Wednesday, March 9, 2011 | 5:13 p.m.
- Pipeline plan died, so where do the fees go? (3-9-2010)
- Clean Water Coalition will sue state to keep $62 million targeted by lawmakers (3-11-2010)
- Clean Water Coalition balks at localities’ request to return cash (1-10-2010)
- Las Vegas to pull out of Clean Water Coalition (9-15-2010)
- State: Reno wrong to support Southern Nevada in $62M battle (5-27-10)
- Reno sides with Southern Nevada in Legislature battle (5-24-10)
- Governor, Legislature seek to keep $62 million for state budget (3-18-10)
- Gibbons signs budget bill; state draws M Resort lawsuit (3-12-10)
- Clean Water Coalition will sue state to keep $62 million targeted by lawmakers (3-11-10)
- Will a gamer sue the state over part of special session budget plan? (3-2-10)
Seeking to save tax dollars, a Clark County commissioner wants to put a quick end to the Clean Water Coalition, a multi-agency organization foundering for a purpose after plans were killed to build an $860 million pipeline it was to oversee.
The Clean Water Coalition was formed in 2002 with the purpose of overseeing construction of the pipeline and coordinating efforts of Southern Nevada wastewater treatment plants, which have grown from three back then to four today.
After seeing a story in the Sun on Wednesday about several Southern Nevada municipalities still collecting utility fees from homeowners for the Clean Water Coalition, Giunchigliani said she couldn’t understand why the coalition even existed anymore.
“We’re not supposed to be protecting jobs just for the sake of protecting jobs,” Giunchigliani said. “We don’t want people being paid with tax dollars for no reason, for no services.”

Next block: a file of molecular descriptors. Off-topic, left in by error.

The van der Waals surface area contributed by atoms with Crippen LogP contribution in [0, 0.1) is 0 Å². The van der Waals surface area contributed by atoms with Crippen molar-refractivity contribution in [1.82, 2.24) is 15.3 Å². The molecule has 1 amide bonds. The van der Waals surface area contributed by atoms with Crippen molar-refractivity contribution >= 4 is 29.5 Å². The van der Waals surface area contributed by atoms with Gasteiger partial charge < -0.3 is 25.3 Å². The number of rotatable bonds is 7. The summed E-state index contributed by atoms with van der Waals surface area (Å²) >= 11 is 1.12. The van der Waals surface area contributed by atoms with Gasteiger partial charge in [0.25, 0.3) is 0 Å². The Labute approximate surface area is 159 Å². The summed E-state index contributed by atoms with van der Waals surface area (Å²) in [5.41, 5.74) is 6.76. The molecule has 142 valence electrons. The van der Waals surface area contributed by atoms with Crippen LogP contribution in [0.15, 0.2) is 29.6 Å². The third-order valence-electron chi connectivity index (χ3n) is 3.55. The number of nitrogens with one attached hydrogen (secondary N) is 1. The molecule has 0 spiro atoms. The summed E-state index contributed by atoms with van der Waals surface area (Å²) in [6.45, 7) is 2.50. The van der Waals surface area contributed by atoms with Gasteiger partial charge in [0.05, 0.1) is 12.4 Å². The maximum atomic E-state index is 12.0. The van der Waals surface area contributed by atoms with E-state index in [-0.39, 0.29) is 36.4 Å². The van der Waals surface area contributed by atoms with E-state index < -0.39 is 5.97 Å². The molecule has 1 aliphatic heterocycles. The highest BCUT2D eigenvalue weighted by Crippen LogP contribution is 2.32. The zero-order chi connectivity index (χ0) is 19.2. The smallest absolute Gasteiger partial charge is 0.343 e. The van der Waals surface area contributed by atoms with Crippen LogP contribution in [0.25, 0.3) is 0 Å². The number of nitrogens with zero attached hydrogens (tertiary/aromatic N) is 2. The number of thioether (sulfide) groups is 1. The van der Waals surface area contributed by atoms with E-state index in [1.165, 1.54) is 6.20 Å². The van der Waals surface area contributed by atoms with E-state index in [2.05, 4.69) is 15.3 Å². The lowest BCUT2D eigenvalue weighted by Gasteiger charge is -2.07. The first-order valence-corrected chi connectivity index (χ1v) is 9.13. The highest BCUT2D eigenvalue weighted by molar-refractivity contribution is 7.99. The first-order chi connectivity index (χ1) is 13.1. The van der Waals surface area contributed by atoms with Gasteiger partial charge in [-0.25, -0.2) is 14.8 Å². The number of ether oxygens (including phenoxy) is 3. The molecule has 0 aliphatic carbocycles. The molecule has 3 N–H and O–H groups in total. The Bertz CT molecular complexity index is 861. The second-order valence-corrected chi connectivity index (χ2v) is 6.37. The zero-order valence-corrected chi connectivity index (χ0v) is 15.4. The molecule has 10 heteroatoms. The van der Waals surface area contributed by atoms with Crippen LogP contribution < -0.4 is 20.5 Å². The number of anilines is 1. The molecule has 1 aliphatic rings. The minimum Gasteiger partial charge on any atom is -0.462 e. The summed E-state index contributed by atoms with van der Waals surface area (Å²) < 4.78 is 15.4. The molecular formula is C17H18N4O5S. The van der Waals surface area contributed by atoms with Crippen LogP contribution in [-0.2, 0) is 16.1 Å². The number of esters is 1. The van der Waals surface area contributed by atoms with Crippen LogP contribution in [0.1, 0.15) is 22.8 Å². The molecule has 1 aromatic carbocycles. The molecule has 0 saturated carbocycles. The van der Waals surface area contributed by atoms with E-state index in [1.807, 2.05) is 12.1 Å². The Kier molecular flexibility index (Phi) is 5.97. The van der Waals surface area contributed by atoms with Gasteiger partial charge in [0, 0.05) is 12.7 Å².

Giunchigliani is one of several candidates running for Las Vegas mayor. One of her competitors for that job is colleague Larry Brown, also a county commissioner. Brown sits on the board of the Clean Water Coalition.
Brown said Tuesday the Clean Water Coalition will cease to exist in June. He couldn’t be reached immediately Wednesday to talk about Giunchigliani’s push to terminate the coalition three months sooner.
The coalition’s staff is headed by Chip Maxfield, a former Clark County commissioner who decided not to run for the commission in 2008. Maxfield, instead, supported Brown’s candidacy and Brown won Maxfield’s old commission seat.
Months later, the Clean Water Coalition board hire Maxfield as general manager of the coalition’s tiny staff of three. To avoid a conflict of interest, Brown did not vote on the hire.
In 2009, salaries and benefits for four coalition staffers, including Maxfield, totaled more than $621,000.
Maxfield could not be reached for comment Wednesday afternoon.
Giunchigliani wants to stop those salaries now instead of in June. She has the support of Commissioner Steve Sisolak, who will also ask commissioners Tuesday to refund about $2.7 million the county collected from sewer ratepayers for the Clean Water Coalition. The coalition stopped accepting fees from the county and its other member agencies in October 2010. The $2.7 million represents the amount of money the county already collected for the nine months from October through June 30, 2011.
“I’m not looking for soft landings for people,” Sisolak said of Clean Water Coalition employees. “Every dollar we can save is significant.”
As reported in the Sun on Wednesday, other government members of the Clean Water Coalition — Henderson, Las Vegas and North Las Vegas — have not yet decided if they will keep their collected money or refund it. Las Vegas stopped collecting the fee in January. North Las Vegas stopped this month. But Henderson still collects the fee, and City Councilman Steve Kirk said Henderson is talking about collecting the fee from now on, but calling it something else or designating it “discretionary” money that the city can spend in any way it sees fit.